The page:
A major portion of this regular scheduled Council meeting was devoted to public testimony on the wide variety of issues. While several of them were of concern to KCA, we offered no new testimony, much due to logistics and limitations.
Some County wide ones were also our concerns, e.g PIA Committee Report 15-171 moving forward the special committee on governance, which we continue to support, and 15-292 going toward eradication of Coqui Frogs, and others specific to our area, Communication 15-291 a Resolution in support of the Kihei Charter Schools.
Report from Saturday’s Maui News:
Special Committee on County Governance formed
December 5, 2015
WAILUKU – The Maui County Council on Friday approved 11 county residents to sit on a Special Committee on County Governance that will examine various forms of government for the county, which could include a county manager system.
The approval of the resolution Friday starts the clock ticking as the committee, made up of residents from each council district and two at-large positions, will have 180 days to report back to the council on its findings. This could give enough time to possibly place a charter amendment on the general election ballot in November. The committee’s first meeting is set for 1:30 p.m. Thursday in Council Chambers.
The business and community leaders on the panel include: Jonathan Starr, Renee Kehau Filimoe’atu, Linda Kay Okamoto, James J.C. “Kimo” Haynes III, Paula Friel, Ray Phillips, Doreen Pua Canto, Anthony “Tony” Takitani, Tamara Paltin, Madge Schaefer and David “Dave” DeLeon.
There has been a movement recently to change the current mayor-council system of governance to a council-county manager system, where the elected council hires a professional manager to run the county.
In other matters, five bills proposed by Mayor Alan Arakawa’s administration to help curb “nuisance” behavior sometimes associated with homeless people were referred to the council’s Policy and Intergovernmental Affairs Committee. No meetings have been scheduled on the bills so far.
In announcing the proposed bills earlier this week, the Arakawa administration said that the measures were aimed at helping police enforce laws prohibiting drinking in public areas, urinating or defecating in public, lying down on public sidewalks, stealing shopping carts and aggressive begging.
The bills are part of the Arakawa administration’s effort to respond to homeless issues in Maui County by capitalizing on Gov. David Ige’s Oct. 16 emergency proclamation, which suspends some state and county rules, regulations and laws to facilitate housing the homeless across the state.
The Arakawa administration also is proposing temporary shelters for the homeless, transitional housing and workforce housing.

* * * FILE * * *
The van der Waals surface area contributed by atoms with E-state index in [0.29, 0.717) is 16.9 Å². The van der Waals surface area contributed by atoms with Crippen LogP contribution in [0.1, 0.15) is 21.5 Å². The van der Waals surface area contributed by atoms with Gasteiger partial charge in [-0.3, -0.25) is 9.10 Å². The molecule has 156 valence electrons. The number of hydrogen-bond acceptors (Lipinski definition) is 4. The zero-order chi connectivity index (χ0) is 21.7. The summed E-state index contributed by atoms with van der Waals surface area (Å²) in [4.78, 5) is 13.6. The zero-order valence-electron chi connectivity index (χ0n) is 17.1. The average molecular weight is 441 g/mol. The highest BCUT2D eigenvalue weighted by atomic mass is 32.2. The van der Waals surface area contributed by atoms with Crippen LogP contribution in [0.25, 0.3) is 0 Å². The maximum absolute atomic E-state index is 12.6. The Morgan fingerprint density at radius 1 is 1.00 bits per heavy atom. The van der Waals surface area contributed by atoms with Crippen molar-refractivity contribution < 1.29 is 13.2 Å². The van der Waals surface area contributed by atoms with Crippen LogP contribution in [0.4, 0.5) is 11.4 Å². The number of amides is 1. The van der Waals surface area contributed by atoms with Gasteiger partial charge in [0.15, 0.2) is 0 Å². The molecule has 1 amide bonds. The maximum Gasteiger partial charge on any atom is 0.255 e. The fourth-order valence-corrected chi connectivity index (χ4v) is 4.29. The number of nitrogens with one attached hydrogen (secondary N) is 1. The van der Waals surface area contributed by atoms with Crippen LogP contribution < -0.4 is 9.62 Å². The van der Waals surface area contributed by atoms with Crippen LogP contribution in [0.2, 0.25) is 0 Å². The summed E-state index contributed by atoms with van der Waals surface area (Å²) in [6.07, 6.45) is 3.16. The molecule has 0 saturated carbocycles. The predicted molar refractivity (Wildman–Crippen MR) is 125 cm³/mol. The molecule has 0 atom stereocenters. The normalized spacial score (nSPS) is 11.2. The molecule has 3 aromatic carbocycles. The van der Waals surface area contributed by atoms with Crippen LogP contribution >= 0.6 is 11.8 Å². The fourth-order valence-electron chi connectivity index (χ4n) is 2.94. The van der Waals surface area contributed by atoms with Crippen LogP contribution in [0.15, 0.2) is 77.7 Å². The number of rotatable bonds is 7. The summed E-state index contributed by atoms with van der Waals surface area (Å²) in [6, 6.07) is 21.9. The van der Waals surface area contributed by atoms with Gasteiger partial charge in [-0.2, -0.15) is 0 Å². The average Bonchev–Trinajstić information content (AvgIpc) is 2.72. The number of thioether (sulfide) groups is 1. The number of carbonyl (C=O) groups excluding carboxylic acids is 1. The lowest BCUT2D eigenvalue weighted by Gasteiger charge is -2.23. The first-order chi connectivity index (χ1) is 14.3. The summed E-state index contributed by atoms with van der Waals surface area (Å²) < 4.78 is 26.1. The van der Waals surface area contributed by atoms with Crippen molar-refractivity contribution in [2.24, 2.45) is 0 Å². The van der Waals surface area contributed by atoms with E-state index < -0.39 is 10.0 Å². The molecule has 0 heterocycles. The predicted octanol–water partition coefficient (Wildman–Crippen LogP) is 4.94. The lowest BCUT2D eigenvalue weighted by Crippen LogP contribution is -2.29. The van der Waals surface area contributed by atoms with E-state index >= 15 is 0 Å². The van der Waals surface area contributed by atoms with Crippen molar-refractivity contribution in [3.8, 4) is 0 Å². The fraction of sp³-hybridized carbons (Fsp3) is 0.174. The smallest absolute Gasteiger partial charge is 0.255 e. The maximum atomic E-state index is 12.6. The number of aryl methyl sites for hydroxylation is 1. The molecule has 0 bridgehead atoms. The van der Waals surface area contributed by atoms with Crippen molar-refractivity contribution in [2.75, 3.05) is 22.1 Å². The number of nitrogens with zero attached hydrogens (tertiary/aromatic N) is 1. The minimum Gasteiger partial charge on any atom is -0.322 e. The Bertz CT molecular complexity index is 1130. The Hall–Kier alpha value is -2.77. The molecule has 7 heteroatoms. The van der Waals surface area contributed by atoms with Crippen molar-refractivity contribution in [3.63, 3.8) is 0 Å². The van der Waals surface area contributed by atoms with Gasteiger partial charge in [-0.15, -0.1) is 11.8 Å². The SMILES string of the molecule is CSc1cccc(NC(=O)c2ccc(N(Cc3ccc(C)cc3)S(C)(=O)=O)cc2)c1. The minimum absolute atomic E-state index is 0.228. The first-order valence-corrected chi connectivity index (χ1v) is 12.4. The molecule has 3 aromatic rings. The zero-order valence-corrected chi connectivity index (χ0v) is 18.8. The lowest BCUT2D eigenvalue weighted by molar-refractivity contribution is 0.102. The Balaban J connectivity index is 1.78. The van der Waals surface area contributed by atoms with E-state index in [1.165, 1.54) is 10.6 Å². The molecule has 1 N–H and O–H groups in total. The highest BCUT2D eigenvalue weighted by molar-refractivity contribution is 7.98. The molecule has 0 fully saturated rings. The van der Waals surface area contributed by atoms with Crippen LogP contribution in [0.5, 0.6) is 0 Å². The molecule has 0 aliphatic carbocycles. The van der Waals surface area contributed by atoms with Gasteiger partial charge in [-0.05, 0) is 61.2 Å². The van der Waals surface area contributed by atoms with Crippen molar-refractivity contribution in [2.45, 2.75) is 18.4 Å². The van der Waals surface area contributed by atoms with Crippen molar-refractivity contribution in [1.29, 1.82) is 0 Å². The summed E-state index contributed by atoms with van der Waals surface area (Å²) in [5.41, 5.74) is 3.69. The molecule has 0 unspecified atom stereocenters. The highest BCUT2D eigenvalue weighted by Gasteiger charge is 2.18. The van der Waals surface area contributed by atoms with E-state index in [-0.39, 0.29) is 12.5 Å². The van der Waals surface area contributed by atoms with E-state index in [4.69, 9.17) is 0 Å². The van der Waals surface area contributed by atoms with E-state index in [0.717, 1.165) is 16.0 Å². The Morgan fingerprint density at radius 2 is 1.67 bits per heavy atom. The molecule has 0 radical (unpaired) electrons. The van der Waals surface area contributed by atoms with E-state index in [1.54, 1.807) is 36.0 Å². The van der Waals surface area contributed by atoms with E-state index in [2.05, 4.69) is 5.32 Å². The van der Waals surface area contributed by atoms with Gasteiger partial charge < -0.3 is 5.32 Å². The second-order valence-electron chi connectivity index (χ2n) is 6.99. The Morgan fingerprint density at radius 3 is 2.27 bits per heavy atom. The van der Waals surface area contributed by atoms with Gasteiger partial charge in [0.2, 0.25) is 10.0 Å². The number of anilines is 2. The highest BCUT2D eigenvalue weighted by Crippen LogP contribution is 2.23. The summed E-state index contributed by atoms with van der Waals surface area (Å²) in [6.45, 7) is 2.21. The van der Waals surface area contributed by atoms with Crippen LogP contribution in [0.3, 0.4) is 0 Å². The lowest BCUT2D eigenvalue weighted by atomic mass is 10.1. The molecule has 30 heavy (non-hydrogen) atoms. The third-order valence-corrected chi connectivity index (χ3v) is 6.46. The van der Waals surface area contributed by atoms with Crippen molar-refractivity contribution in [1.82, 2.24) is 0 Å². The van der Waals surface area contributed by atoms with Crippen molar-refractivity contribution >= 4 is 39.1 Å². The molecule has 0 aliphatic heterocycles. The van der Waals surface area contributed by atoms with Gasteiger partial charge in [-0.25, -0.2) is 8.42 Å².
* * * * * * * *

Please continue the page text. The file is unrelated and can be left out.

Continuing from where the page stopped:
In other business, the council on first reading voted to repeal a county requirement for an environmental assessment with the issuance of new permits for commercial ocean recreational activities. The amendment would open up the process to those other than current permit holders. Under state law, there is no requirement for an environmental assessment for commercial ocean recreational activity, according to council documents. No other county in Hawaii requires an environmental assessment for the permits.
Some testifiers Friday expressed concern about the bill’s impact on current permit holders and questioned the need for the amendment now given parks department plans to revamp the rules.
But Don Guzman, chairman of the Economic Development, Energy, Agriculture and Recreation Committee, which recommended approving the amendment, said that the committee received assurances from the parks department that the bill would not impact current permit holders.
The intent of the bill is to allow the county to fill several open permits, which have been available for years, Guzman said. The granting of the permits will not exceed current cap limits, council members added.
The council also:
* Passed two measures on first reading that will facilitate a $1.22 million acquisition of a property in Wailuku to expand the county campus. The bills amend the budget to reflect the $1.22 million appropriation for the acquisition of the 17,666 square-foot property at 2154 Kaohu St. in Wailuku. The lot includes two dwellings.
* Passed three bills and two resolutions to double the size of the Kula Agricultural Park. The $6 million purchase would add 373 acres. The purchase would be funded by $5 million from the state and $1 million from the county. Local farmers rent land at the park and grow crops including Kula onions, flowers, landscape and nursery products and vegetables. The three bills require a second vote for approval.
Bills heard on first reading Friday are scheduled to be put up for their second and final votes at the Dec. 18 council meeting.
* Melissa Tanji can reached at email@example.com.